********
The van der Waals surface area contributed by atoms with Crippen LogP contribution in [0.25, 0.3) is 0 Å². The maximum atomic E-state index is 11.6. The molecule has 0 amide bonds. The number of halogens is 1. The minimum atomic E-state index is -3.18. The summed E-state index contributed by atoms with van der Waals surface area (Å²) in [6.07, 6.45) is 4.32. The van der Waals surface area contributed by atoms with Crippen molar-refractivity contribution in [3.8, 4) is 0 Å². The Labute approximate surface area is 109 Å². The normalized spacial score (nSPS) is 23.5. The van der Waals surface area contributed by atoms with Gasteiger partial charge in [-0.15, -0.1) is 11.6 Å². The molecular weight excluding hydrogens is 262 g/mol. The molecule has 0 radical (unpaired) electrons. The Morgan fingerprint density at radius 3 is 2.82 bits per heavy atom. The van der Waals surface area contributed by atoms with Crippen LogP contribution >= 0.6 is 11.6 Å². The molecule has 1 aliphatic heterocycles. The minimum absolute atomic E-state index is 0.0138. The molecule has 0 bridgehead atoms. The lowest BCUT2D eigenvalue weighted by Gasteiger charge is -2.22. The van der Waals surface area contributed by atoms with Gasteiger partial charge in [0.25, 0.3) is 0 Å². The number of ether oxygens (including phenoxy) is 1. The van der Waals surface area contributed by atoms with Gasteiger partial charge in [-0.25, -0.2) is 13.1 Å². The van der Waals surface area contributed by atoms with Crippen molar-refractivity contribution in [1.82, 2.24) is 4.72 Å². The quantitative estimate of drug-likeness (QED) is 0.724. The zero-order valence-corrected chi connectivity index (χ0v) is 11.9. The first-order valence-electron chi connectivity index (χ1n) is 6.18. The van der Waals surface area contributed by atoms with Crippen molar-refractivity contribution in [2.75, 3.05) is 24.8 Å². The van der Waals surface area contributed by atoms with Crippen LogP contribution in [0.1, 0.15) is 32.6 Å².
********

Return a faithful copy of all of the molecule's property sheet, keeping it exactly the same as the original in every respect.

The van der Waals surface area contributed by atoms with Crippen LogP contribution in [0.25, 0.3) is 0 Å². The maximum atomic E-state index is 11.6. The molecule has 0 amide bonds. The number of halogens is 1. The minimum atomic E-state index is -3.18. The summed E-state index contributed by atoms with van der Waals surface area (Å²) in [6.07, 6.45) is 4.32. The van der Waals surface area contributed by atoms with Crippen molar-refractivity contribution in [3.8, 4) is 0 Å². The Labute approximate surface area is 109 Å². The normalized spacial score (nSPS) is 23.5. The van der Waals surface area contributed by atoms with Gasteiger partial charge in [-0.15, -0.1) is 11.6 Å². The molecular weight excluding hydrogens is 262 g/mol. The molecule has 0 radical (unpaired) electrons. The Morgan fingerprint density at radius 3 is 2.82 bits per heavy atom. The van der Waals surface area contributed by atoms with Crippen LogP contribution >= 0.6 is 11.6 Å². The molecule has 1 aliphatic heterocycles. The minimum absolute atomic E-state index is 0.0138. The molecule has 0 bridgehead atoms. The lowest BCUT2D eigenvalue weighted by Gasteiger charge is -2.22. The van der Waals surface area contributed by atoms with Gasteiger partial charge in [0.25, 0.3) is 0 Å². The number of ether oxygens (including phenoxy) is 1. The van der Waals surface area contributed by atoms with Gasteiger partial charge in [-0.25, -0.2) is 13.1 Å². The van der Waals surface area contributed by atoms with Crippen molar-refractivity contribution in [1.82, 2.24) is 4.72 Å². The quantitative estimate of drug-likeness (QED) is 0.724. The zero-order valence-corrected chi connectivity index (χ0v) is 11.9. The first-order valence-electron chi connectivity index (χ1n) is 6.18. The van der Waals surface area contributed by atoms with Crippen molar-refractivity contribution in [2.75, 3.05) is 24.8 Å². The van der Waals surface area contributed by atoms with Crippen LogP contribution in [0.1, 0.15) is 32.6 Å².